The Canadian Broadcasting Corporation has launched “One Million Acts of Green,” a campaign to mobilize everyone from TV studio execs to kids to commit basic green acts every day. Once you sign up, the site keeps track of your steps, and for every one you take, the website calculates its impact on the environment in kilograms of greenhouse gases saved.
The focus of the project is “not about overhauling your life; it’s about one act from each individual amassing to a million. It can be as simple as switching to compact fluorescent lightbulbs, starting a recycling program, or walking to work. You can do one act—or you can do all one million! It’s up to you… Together we can make an impact. Together we can make our lives, our communities, and our environment greener.”
Acts range from small changes in habit to home renovations, and the tangible impact on the environment gives the sense of working as a community. To date, participants have reported more than 634,000 green acts, saving an estimated 33 million kilograms of greenhouse gases.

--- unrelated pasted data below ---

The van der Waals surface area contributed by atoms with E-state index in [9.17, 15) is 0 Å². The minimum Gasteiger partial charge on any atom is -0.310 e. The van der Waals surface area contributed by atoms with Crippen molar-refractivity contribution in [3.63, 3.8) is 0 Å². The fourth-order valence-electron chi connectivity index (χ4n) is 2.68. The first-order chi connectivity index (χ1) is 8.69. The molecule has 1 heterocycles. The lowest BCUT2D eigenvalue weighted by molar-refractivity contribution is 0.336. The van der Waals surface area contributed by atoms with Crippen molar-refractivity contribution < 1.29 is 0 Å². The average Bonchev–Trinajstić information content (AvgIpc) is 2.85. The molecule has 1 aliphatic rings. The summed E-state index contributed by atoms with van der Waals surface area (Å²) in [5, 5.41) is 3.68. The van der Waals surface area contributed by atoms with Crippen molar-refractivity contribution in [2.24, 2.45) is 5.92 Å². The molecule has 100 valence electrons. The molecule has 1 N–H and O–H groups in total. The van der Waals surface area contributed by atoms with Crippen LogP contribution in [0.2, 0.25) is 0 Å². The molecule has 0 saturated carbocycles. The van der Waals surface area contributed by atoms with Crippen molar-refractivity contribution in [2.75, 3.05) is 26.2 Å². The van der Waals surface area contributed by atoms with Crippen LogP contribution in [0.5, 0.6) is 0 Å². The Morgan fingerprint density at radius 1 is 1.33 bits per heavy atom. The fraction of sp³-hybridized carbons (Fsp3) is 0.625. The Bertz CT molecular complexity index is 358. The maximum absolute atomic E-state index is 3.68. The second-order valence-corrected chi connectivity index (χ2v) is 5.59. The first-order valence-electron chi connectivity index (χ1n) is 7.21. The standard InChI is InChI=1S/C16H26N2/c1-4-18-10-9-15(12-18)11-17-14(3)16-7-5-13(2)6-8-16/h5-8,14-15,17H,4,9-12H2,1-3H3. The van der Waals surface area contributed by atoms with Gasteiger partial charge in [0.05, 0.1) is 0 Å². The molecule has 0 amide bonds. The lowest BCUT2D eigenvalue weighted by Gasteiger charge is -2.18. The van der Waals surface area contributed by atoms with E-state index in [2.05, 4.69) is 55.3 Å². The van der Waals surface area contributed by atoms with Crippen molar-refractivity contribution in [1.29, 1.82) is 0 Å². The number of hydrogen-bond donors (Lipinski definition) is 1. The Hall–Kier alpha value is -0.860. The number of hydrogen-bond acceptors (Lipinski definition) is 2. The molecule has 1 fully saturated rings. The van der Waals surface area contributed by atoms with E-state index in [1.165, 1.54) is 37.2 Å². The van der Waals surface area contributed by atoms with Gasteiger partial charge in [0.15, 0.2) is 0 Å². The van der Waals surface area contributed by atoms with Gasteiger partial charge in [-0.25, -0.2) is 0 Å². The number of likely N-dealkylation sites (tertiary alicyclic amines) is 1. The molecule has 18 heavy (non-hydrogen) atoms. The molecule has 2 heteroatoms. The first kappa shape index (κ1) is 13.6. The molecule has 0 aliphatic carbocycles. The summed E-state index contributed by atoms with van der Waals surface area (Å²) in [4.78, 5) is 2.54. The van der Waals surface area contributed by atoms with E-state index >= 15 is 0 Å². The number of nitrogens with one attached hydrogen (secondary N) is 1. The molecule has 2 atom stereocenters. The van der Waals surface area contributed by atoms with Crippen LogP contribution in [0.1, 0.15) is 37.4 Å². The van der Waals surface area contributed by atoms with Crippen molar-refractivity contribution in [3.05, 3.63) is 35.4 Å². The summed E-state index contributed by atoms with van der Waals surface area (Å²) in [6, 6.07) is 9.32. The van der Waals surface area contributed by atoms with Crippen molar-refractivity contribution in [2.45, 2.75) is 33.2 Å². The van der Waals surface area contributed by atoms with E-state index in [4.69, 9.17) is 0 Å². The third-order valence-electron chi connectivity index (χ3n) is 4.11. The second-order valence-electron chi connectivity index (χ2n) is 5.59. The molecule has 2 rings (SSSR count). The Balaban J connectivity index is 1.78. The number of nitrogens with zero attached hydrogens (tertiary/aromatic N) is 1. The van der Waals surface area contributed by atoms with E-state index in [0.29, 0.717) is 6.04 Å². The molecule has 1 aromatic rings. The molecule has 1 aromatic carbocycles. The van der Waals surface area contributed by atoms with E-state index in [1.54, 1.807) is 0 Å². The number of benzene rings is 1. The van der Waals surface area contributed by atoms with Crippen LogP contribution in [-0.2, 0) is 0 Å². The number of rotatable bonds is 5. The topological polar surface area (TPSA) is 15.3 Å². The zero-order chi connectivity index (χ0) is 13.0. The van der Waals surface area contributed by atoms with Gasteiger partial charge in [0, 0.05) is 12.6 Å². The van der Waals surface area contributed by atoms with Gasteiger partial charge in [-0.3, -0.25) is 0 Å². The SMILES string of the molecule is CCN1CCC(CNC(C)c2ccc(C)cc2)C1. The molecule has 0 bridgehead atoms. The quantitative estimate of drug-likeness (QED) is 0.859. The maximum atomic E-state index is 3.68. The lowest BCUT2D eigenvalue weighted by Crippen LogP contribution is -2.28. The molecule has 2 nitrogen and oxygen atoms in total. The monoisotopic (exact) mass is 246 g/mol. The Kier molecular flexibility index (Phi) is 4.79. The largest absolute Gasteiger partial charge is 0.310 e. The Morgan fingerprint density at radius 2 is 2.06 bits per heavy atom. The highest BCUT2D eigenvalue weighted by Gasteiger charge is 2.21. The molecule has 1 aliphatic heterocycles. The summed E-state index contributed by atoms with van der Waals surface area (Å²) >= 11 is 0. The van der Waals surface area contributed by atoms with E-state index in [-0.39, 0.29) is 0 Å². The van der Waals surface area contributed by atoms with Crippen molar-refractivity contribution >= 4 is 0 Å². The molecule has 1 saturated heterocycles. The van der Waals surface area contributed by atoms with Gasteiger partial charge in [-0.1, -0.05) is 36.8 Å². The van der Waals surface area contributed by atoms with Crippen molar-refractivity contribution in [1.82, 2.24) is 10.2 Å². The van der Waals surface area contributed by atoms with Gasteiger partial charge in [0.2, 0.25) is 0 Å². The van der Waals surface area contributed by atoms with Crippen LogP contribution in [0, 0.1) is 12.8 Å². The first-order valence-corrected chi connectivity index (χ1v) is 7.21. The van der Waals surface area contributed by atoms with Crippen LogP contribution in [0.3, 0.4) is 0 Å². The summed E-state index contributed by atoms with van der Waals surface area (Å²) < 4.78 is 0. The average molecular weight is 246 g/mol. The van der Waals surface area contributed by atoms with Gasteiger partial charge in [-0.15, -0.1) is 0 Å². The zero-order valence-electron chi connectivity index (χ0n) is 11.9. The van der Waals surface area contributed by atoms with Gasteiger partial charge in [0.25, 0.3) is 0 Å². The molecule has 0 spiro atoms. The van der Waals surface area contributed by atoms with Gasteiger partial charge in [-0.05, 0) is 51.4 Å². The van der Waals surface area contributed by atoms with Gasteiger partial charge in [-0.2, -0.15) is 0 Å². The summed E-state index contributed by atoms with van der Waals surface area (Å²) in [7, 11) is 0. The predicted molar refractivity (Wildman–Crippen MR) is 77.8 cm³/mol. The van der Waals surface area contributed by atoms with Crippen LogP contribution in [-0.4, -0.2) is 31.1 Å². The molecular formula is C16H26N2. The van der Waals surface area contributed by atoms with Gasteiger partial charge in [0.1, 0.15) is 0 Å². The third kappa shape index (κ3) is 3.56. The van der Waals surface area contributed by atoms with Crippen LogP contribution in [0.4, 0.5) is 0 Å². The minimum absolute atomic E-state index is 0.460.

Tuesday, December 23, 2008 10:10 AM
Wedding cake, birthday cake, “let them eat cake.” Cake is classy, elegant, and above all, traditional. But what about its oft-ignored dessert cousin, the pie? Salon.com writer Vincent Rossmeier argues that pie is in fact superior to cake; it is “the perfect dessert.”
“Pie is moist where cake is too often arid; it’s complex where cake is too often banal,” he writes.“Pie offers me lasting contentment, whereas all cake can tender is a cloying sugar rush. In a subtle, supple flake of pie crust there is more of heaven than in all the world’s slabs of cake combined.”